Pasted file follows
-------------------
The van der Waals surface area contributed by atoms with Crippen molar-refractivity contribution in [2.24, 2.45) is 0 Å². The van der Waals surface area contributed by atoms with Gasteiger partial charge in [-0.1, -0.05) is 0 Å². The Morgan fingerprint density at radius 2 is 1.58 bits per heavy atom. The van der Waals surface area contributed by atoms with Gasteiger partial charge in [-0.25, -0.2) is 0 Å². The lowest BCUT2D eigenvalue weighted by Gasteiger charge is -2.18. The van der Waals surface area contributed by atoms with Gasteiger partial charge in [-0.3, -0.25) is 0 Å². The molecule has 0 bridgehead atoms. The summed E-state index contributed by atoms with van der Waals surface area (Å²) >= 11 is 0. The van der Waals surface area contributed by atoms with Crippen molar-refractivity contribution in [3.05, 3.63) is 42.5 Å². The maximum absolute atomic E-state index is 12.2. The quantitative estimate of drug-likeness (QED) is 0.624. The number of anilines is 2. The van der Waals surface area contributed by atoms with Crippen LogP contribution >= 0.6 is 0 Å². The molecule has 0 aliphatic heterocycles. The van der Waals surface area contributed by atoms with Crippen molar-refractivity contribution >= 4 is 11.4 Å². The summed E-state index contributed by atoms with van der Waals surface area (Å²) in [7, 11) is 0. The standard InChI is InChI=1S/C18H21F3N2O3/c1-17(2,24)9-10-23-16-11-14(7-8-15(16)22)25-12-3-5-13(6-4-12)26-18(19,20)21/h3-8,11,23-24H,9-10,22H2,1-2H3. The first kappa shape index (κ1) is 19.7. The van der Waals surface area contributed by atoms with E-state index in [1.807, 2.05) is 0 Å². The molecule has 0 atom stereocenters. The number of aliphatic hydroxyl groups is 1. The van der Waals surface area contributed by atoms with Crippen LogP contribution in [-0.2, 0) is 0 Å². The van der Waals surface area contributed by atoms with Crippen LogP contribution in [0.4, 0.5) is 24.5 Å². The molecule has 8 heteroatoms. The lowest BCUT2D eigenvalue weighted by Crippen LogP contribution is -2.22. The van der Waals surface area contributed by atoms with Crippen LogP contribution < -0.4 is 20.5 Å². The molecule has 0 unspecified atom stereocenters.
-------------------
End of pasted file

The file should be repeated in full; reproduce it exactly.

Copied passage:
The van der Waals surface area contributed by atoms with Crippen molar-refractivity contribution in [2.24, 2.45) is 0 Å². The van der Waals surface area contributed by atoms with Gasteiger partial charge in [-0.1, -0.05) is 0 Å². The Morgan fingerprint density at radius 2 is 1.58 bits per heavy atom. The van der Waals surface area contributed by atoms with Gasteiger partial charge in [-0.25, -0.2) is 0 Å². The lowest BCUT2D eigenvalue weighted by Gasteiger charge is -2.18. The van der Waals surface area contributed by atoms with Gasteiger partial charge in [-0.3, -0.25) is 0 Å². The molecule has 0 bridgehead atoms. The summed E-state index contributed by atoms with van der Waals surface area (Å²) >= 11 is 0. The van der Waals surface area contributed by atoms with Crippen molar-refractivity contribution in [3.05, 3.63) is 42.5 Å². The maximum absolute atomic E-state index is 12.2. The quantitative estimate of drug-likeness (QED) is 0.624. The number of anilines is 2. The van der Waals surface area contributed by atoms with Crippen LogP contribution >= 0.6 is 0 Å². The molecule has 0 aliphatic heterocycles. The van der Waals surface area contributed by atoms with Crippen molar-refractivity contribution >= 4 is 11.4 Å². The summed E-state index contributed by atoms with van der Waals surface area (Å²) in [7, 11) is 0. The standard InChI is InChI=1S/C18H21F3N2O3/c1-17(2,24)9-10-23-16-11-14(7-8-15(16)22)25-12-3-5-13(6-4-12)26-18(19,20)21/h3-8,11,23-24H,9-10,22H2,1-2H3. The first kappa shape index (κ1) is 19.7. The van der Waals surface area contributed by atoms with E-state index in [1.807, 2.05) is 0 Å². The molecule has 0 atom stereocenters. The number of aliphatic hydroxyl groups is 1. The van der Waals surface area contributed by atoms with Crippen LogP contribution in [-0.2, 0) is 0 Å². The van der Waals surface area contributed by atoms with Crippen LogP contribution in [0.4, 0.5) is 24.5 Å². The molecule has 8 heteroatoms. The lowest BCUT2D eigenvalue weighted by Crippen LogP contribution is -2.22. The van der Waals surface area contributed by atoms with Crippen LogP contribution < -0.4 is 20.5 Å². The molecule has 0 unspecified atom stereocenters.